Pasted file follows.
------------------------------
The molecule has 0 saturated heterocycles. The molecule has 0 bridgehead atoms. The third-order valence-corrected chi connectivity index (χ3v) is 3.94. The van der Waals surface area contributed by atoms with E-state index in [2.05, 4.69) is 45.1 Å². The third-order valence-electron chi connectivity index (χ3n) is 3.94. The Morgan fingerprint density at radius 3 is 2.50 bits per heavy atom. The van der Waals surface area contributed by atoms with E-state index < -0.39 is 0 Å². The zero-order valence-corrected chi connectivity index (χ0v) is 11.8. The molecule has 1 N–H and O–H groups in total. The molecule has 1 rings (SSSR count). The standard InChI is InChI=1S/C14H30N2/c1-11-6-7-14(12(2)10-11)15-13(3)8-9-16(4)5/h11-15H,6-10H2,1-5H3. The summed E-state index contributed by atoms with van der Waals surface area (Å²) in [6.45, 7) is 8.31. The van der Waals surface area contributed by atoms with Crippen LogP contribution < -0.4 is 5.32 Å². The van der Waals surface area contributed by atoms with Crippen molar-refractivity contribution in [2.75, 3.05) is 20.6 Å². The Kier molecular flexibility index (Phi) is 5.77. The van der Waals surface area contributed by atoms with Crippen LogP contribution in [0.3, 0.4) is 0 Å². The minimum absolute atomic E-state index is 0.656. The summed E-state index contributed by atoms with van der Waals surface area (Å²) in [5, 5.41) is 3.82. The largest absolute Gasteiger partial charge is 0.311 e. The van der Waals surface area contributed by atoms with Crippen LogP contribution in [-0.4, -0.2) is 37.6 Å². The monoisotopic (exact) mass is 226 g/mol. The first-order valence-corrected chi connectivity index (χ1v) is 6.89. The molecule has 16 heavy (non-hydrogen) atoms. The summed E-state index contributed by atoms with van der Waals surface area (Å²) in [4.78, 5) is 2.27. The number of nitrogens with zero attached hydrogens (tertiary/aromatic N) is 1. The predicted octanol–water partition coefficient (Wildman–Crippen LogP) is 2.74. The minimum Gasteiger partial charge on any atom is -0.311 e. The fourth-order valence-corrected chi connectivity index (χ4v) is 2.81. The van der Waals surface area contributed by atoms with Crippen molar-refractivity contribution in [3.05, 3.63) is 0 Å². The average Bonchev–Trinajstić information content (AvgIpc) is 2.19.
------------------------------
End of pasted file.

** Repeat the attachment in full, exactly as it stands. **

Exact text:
The molecule has 0 saturated heterocycles. The molecule has 0 bridgehead atoms. The third-order valence-corrected chi connectivity index (χ3v) is 3.94. The van der Waals surface area contributed by atoms with E-state index in [2.05, 4.69) is 45.1 Å². The third-order valence-electron chi connectivity index (χ3n) is 3.94. The Morgan fingerprint density at radius 3 is 2.50 bits per heavy atom. The van der Waals surface area contributed by atoms with E-state index < -0.39 is 0 Å². The zero-order valence-corrected chi connectivity index (χ0v) is 11.8. The molecule has 1 N–H and O–H groups in total. The molecule has 1 rings (SSSR count). The standard InChI is InChI=1S/C14H30N2/c1-11-6-7-14(12(2)10-11)15-13(3)8-9-16(4)5/h11-15H,6-10H2,1-5H3. The summed E-state index contributed by atoms with van der Waals surface area (Å²) in [6.45, 7) is 8.31. The van der Waals surface area contributed by atoms with Crippen LogP contribution < -0.4 is 5.32 Å². The van der Waals surface area contributed by atoms with Crippen molar-refractivity contribution in [2.75, 3.05) is 20.6 Å². The Kier molecular flexibility index (Phi) is 5.77. The van der Waals surface area contributed by atoms with Crippen LogP contribution in [0.3, 0.4) is 0 Å². The minimum absolute atomic E-state index is 0.656. The summed E-state index contributed by atoms with van der Waals surface area (Å²) in [5, 5.41) is 3.82. The largest absolute Gasteiger partial charge is 0.311 e. The van der Waals surface area contributed by atoms with Crippen LogP contribution in [-0.4, -0.2) is 37.6 Å². The monoisotopic (exact) mass is 226 g/mol. The first-order valence-corrected chi connectivity index (χ1v) is 6.89. The molecule has 16 heavy (non-hydrogen) atoms. The summed E-state index contributed by atoms with van der Waals surface area (Å²) in [4.78, 5) is 2.27. The number of nitrogens with zero attached hydrogens (tertiary/aromatic N) is 1. The predicted octanol–water partition coefficient (Wildman–Crippen LogP) is 2.74. The minimum Gasteiger partial charge on any atom is -0.311 e. The fourth-order valence-corrected chi connectivity index (χ4v) is 2.81. The van der Waals surface area contributed by atoms with Crippen molar-refractivity contribution in [3.05, 3.63) is 0 Å². The average Bonchev–Trinajstić information content (AvgIpc) is 2.19.